In Under the Rays of the Aurora Borealis from 1885, Danish teacher and self taught auroral researcher Sophus Tromholt proposes an illustration demonstrating how two observers looking at the same aurora from distinct positions see the phenomenon in strikingly different ways. Observed from different perspectives the aurora takes on varying shapes and, at times, even contrasting colours. While the image focuses on geographical positions and perspectives, observation points have always been more diversified. There have been many observers of auroral phenomena, both known (see Hi(s)story) and unknown (see Naming), who — depending on their own positions, and contingent on their cultural, historical and sociopolitical context — have contributed to a multiplicity of diverse perspectives and conceptualisations of auroras as variably magical, biblical, scientific, economic, political and aesthetic phenomena.

Tromholt’s observers seem to gaze towards the aurora directly — their view is unobstructed by instruments or technical devices. The author however tediously lists the many tasks and the regularity of the scientist on duty, including the handling of many instruments (anemometer, barometer, telescopes, thermometer, auroral theodolite, spectroscopes, astronomical charts, photographic apparatus, lighted disk for writing) with hands benumbed with cold. Since the 19th century, much of what we know about the transient and constantly changing aurora has been observed and sensed through imaging technologies and instruments such as these, considerably affecting and altering understandings and knowledge of the phenomena. While auroras occur in specific regions, it is not the position alone that matters, but  also the tools of the observer that render specific appearances of the aurora possible. Today multiple instruments in the air, on satellites and on the ground, including radars, cameras, rockets, navigation satellite receivers, and other complementing radio instruments, observe and measure auroral and related near-space processes producing large data sets that need to be analysed computationally. In the process, observation becomes a Big data thing in which the observer is not necessarily a human figure (see Posthuman perspective).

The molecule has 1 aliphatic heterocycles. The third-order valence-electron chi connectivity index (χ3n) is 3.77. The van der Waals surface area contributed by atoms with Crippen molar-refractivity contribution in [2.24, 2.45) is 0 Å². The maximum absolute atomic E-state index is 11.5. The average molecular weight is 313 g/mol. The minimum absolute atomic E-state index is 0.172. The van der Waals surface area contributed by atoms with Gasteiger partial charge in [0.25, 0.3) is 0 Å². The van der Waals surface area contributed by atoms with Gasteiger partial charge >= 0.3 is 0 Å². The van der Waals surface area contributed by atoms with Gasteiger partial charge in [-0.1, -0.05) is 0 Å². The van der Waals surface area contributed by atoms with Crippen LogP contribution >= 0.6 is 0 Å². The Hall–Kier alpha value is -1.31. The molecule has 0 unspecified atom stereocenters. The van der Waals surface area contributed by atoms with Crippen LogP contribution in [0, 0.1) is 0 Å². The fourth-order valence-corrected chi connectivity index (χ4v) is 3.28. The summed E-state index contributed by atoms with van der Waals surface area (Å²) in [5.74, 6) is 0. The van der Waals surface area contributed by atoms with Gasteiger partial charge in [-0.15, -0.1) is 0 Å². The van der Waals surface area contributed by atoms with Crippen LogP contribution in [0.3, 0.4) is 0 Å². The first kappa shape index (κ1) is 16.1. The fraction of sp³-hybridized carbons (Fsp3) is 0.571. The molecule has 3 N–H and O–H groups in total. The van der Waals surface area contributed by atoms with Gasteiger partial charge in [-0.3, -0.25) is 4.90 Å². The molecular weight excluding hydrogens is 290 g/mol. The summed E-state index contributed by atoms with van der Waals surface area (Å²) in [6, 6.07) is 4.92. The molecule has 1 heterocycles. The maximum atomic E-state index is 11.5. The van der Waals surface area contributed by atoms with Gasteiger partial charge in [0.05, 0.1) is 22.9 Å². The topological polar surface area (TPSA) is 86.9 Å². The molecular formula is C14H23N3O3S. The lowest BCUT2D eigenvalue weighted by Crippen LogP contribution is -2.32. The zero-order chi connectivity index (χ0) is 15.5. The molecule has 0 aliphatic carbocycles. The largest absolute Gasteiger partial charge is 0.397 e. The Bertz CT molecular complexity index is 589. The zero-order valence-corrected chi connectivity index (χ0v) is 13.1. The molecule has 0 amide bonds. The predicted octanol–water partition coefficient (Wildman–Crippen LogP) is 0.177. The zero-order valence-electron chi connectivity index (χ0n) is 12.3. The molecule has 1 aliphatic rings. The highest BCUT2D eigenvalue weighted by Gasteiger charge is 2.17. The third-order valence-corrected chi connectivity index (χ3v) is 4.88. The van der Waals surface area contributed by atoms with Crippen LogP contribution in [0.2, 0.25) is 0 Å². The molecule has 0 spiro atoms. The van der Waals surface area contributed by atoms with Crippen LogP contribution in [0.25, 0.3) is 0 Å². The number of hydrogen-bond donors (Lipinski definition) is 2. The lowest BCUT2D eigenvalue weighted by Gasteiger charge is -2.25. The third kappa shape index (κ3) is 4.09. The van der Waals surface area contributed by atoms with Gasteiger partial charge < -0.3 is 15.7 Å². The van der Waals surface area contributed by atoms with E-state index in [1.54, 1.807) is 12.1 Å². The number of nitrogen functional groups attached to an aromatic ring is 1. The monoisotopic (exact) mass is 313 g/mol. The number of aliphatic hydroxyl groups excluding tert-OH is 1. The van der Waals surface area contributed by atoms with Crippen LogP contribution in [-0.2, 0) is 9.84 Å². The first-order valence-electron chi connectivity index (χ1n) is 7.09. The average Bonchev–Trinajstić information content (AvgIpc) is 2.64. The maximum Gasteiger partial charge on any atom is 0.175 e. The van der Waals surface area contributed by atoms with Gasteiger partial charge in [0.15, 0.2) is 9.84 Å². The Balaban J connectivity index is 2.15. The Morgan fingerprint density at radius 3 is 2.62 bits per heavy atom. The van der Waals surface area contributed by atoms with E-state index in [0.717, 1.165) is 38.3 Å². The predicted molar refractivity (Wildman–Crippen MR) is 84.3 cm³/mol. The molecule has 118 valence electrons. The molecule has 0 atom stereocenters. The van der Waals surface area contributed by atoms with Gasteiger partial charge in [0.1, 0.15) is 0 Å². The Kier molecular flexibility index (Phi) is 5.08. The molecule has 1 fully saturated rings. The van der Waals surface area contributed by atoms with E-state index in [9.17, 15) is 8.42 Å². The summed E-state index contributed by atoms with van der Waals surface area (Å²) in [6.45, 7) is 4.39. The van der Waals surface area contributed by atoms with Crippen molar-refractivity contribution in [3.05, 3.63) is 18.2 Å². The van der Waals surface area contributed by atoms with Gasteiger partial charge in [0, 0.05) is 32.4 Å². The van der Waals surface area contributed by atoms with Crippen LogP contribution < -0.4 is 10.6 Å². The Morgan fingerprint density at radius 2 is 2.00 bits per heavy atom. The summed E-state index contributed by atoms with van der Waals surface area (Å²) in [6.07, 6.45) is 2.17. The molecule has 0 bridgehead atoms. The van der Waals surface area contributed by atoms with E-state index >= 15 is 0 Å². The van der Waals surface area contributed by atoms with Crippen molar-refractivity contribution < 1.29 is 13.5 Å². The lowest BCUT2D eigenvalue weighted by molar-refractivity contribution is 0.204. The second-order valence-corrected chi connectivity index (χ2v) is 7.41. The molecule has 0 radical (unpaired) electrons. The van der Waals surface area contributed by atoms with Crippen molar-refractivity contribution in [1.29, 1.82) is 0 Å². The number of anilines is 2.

Under the Rays of the Aurora Borealis is situated in Sápmi, a north european region inhabited by Sámi people. While the principal cause of Tromholt’s journey was to study auroral phenomena and to take measurements that would allow him to determine their height, the author maintains it is neither a scientific treatise, nor a novel, but rather a travelling account of his year long sojourn “in the land of the Lapps and Kvaens”. The life, people and nature of arctic Fennoscandia are portrayed together with Tromholt’s auroral research. Yet, while auroral observations are consistently part of the everyday lives of the local inhabitants, and while stating that “In truth, we, who claim to know so much about the properties of light and the elements, have as much reason to watch this beautiful process in wonder as the simple Lapps; we understand it almost as imperfectly as they”, the book does not reveal any observations or perspectives of Sámi people on the phenomena.

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